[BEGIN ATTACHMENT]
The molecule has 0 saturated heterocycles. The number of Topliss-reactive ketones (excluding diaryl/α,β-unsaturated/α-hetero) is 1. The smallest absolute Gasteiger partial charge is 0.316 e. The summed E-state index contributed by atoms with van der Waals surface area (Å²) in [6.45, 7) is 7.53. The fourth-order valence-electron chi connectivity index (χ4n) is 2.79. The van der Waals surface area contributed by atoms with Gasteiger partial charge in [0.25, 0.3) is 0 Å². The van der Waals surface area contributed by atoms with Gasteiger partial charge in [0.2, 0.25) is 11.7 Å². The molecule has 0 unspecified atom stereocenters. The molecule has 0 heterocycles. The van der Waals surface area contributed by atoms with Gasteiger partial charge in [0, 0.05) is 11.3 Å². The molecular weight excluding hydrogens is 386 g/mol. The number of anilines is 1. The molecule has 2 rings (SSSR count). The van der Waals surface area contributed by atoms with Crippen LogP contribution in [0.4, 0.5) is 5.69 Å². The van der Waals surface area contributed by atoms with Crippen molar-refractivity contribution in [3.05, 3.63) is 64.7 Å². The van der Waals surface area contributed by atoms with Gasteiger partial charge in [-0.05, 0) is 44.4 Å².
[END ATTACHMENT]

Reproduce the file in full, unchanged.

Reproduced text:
The molecule has 0 saturated heterocycles. The number of Topliss-reactive ketones (excluding diaryl/α,β-unsaturated/α-hetero) is 1. The smallest absolute Gasteiger partial charge is 0.316 e. The summed E-state index contributed by atoms with van der Waals surface area (Å²) in [6.45, 7) is 7.53. The fourth-order valence-electron chi connectivity index (χ4n) is 2.79. The van der Waals surface area contributed by atoms with Gasteiger partial charge in [0.25, 0.3) is 0 Å². The van der Waals surface area contributed by atoms with Gasteiger partial charge in [0.2, 0.25) is 11.7 Å². The molecule has 0 unspecified atom stereocenters. The molecule has 0 heterocycles. The van der Waals surface area contributed by atoms with Gasteiger partial charge in [0, 0.05) is 11.3 Å². The molecular weight excluding hydrogens is 386 g/mol. The number of anilines is 1. The molecule has 2 rings (SSSR count). The van der Waals surface area contributed by atoms with Crippen LogP contribution in [0.4, 0.5) is 5.69 Å². The van der Waals surface area contributed by atoms with Crippen molar-refractivity contribution in [3.05, 3.63) is 64.7 Å². The van der Waals surface area contributed by atoms with Gasteiger partial charge in [-0.05, 0) is 44.4 Å².